Hardware Gaming

Different hobbies all have different levels of involvement. Most hobbies have a niche market of items pertaining to that specific market, and it contains levels of monetary involvement varying on each. My wife may not understand why Vallejo Acrylics are better than the dollar bottle of crap you can buy at Walmart, but I actually use them, and for me, it makes a difference (sorry Games Workshop, your paints are similar quality and MASSIVELY overpriced). By the same token, I will never understand what someone who plays golf gets from balls that cost $30 for three of them, or a single $500 club. I understand the concept behind the acquisition, just not the particulars. When people take a hobby seriously, they usually strive to get the best results out of it. Gaming is no different.

A long time back, my wife got me an n52te for my birthday. It’s my first interface purchase for me as a gamer. Before then, I’ve been using a classic, and plain keyboard and mouse interface for all gaming needs. There was nothing wrong with that, but I wanted to explore more of where I could take my gaming on a competitive level. Since buying it, I will say, it has honestly improved my performance. It’s not a huge difference, but it’s there, and in any competitive environment, every slight tweak can mean the difference between success and failure. Aside: this is in-part, why you see mix-max, optimal builds, and similar discussions take place so often. Now, as I look around I see other areas where I could improve my interface and streamline my gaming to help give me just another slight tweak. My sights settle on a new mouse.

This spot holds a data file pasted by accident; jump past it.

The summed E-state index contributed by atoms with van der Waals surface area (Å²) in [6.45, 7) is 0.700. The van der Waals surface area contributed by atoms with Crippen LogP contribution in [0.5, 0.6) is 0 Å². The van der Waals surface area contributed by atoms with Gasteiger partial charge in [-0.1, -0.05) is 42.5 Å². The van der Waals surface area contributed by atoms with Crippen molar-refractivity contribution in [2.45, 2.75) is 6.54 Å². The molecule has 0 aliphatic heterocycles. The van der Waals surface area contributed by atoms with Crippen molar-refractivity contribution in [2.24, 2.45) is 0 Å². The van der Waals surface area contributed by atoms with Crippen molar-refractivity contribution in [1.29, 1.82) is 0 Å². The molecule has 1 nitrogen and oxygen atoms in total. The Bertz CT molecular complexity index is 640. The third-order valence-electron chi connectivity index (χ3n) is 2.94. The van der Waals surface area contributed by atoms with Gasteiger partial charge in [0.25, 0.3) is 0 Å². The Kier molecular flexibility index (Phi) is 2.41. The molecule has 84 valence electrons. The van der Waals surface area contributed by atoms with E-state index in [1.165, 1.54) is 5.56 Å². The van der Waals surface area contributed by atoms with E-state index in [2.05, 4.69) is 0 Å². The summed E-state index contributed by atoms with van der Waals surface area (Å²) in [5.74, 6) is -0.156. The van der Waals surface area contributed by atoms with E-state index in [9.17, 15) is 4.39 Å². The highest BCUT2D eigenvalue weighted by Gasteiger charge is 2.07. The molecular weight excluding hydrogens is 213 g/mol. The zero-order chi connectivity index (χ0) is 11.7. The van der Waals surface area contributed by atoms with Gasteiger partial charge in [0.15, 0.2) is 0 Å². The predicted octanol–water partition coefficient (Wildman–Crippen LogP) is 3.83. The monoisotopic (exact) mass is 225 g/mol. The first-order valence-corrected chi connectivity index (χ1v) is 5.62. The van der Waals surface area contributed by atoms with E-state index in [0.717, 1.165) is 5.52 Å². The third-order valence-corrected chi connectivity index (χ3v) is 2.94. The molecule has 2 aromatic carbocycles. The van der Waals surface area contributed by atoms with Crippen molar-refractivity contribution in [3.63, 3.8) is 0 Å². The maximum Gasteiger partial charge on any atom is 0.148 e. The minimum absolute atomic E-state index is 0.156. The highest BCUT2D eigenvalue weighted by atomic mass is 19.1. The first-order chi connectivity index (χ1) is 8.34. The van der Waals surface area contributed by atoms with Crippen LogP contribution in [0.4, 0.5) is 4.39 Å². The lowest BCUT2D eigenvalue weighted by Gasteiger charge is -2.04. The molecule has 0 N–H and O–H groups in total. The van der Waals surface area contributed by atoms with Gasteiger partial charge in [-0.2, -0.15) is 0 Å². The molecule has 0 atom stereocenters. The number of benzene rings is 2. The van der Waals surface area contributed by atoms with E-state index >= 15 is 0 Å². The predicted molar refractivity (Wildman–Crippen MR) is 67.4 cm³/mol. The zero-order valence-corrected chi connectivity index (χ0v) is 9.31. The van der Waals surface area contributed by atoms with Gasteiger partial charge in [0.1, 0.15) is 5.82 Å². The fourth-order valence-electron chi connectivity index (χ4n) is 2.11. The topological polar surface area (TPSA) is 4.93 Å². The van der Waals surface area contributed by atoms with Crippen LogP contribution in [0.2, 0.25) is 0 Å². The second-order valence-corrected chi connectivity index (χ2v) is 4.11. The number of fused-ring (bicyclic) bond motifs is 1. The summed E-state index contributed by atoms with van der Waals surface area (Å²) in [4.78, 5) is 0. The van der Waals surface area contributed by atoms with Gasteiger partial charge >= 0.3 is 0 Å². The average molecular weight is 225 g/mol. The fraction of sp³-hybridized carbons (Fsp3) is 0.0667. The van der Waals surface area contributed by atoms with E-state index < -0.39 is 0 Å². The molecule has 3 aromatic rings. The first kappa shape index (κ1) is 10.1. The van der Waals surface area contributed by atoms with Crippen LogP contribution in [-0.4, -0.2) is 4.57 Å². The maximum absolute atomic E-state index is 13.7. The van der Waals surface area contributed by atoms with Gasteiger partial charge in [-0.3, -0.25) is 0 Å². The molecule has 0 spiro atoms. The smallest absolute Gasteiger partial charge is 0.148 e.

The options are outstanding. I have everything to choose from, high to low price. Wireless to wired. Crazy amounts of buttons, to a few buttons. Seriously, some of these would take a world-class pianist to use properly. Some emphasize cool appearance, and others just want to be fairly straightforward. Some look like they are deadly robots in disguise. And of course, I have the trendy, current nerd-gasm inducing options.

I like that there are options to gaming enthusiasts. It adds a level of complexity and meta-gaming thinking and activity that fleshes out my experience as a whole. A lot of people view these devices as an intrusion or perversion of what gaming is. Insisting that stock hardware is the “true” way to play. I never bought into that. Times advance, and gaming is becoming more complex. Just as new fabrics and equipment are used in olympic sports to improve track times by 3 hundredths of a second, or make a person jump an eighth of an inch further, the equivalent is happening in gaming. Casual play will remain unaffected, but competitive play will keep pushing the edge of development.

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About Shadow
Making serious business out of internet spaceships.

3 Responses to Hardware Gaming

  1. Rikker says:

    Heh, nice post.

    I agree. I fell in love with my N52 about a week after I bought it (it has a small learning curve, but the potential after you figure it out is awesome!).

    Interestingly enough, I still use a two-button mouse. I’ve been thinking about moving up, but nothing can quite bring me to the “more than 6 or 7 buttons” level.
    And, Logitech’s Performance MX is taunting me… I love the high arch…

    Some people swear by 30 button mice though, so if you go that way, let us know how it comes out!

  2. Tyrhoor says:

    I love my Logitech G5 mouse… I bought a Razor back when I played WAR… was really excited about it, until none of the side buttons would work with WAR… so I returned it. I have 2 Logitech G5’s, gotta have that familiarity even when I’m gaming on the laptop elsewheres.

  3. Rer says:

    /hug G15 Keyboard ❤

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